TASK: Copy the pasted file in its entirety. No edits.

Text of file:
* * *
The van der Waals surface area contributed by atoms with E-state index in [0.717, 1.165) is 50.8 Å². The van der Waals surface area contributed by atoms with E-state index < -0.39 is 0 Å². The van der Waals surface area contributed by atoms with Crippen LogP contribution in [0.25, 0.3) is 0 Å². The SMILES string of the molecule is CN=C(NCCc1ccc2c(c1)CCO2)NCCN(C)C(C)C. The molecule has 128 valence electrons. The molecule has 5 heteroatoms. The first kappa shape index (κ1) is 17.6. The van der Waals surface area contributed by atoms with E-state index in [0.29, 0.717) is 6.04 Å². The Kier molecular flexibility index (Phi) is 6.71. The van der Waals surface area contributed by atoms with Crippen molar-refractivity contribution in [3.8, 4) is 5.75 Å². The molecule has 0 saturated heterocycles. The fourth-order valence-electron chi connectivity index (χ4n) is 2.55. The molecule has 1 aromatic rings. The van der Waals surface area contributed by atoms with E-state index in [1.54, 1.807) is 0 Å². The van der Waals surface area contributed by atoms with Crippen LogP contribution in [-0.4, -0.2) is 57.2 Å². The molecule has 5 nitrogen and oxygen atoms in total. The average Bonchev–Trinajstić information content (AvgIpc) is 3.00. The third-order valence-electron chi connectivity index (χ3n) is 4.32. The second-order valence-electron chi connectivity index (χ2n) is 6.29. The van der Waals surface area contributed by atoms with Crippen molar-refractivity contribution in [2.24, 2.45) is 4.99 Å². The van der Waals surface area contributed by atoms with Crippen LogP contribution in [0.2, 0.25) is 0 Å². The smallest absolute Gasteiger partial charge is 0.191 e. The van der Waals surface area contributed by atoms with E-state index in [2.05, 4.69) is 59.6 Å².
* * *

The van der Waals surface area contributed by atoms with E-state index in [0.717, 1.165) is 50.8 Å². The van der Waals surface area contributed by atoms with E-state index < -0.39 is 0 Å². The van der Waals surface area contributed by atoms with Crippen LogP contribution in [0.25, 0.3) is 0 Å². The SMILES string of the molecule is CN=C(NCCc1ccc2c(c1)CCO2)NCCN(C)C(C)C. The molecule has 128 valence electrons. The molecule has 5 heteroatoms. The first kappa shape index (κ1) is 17.6. The van der Waals surface area contributed by atoms with E-state index in [0.29, 0.717) is 6.04 Å². The Kier molecular flexibility index (Phi) is 6.71. The van der Waals surface area contributed by atoms with Crippen molar-refractivity contribution in [3.8, 4) is 5.75 Å². The molecule has 0 saturated heterocycles. The fourth-order valence-electron chi connectivity index (χ4n) is 2.55. The molecule has 1 aromatic rings. The van der Waals surface area contributed by atoms with E-state index in [1.54, 1.807) is 0 Å². The van der Waals surface area contributed by atoms with Crippen LogP contribution in [-0.4, -0.2) is 57.2 Å². The molecule has 5 nitrogen and oxygen atoms in total. The average Bonchev–Trinajstić information content (AvgIpc) is 3.00. The third-order valence-electron chi connectivity index (χ3n) is 4.32. The second-order valence-electron chi connectivity index (χ2n) is 6.29. The van der Waals surface area contributed by atoms with Crippen molar-refractivity contribution in [2.24, 2.45) is 4.99 Å². The van der Waals surface area contributed by atoms with Crippen LogP contribution in [0.2, 0.25) is 0 Å². The smallest absolute Gasteiger partial charge is 0.191 e. The van der Waals surface area contributed by atoms with E-state index in [2.05, 4.69) is 59.6 Å².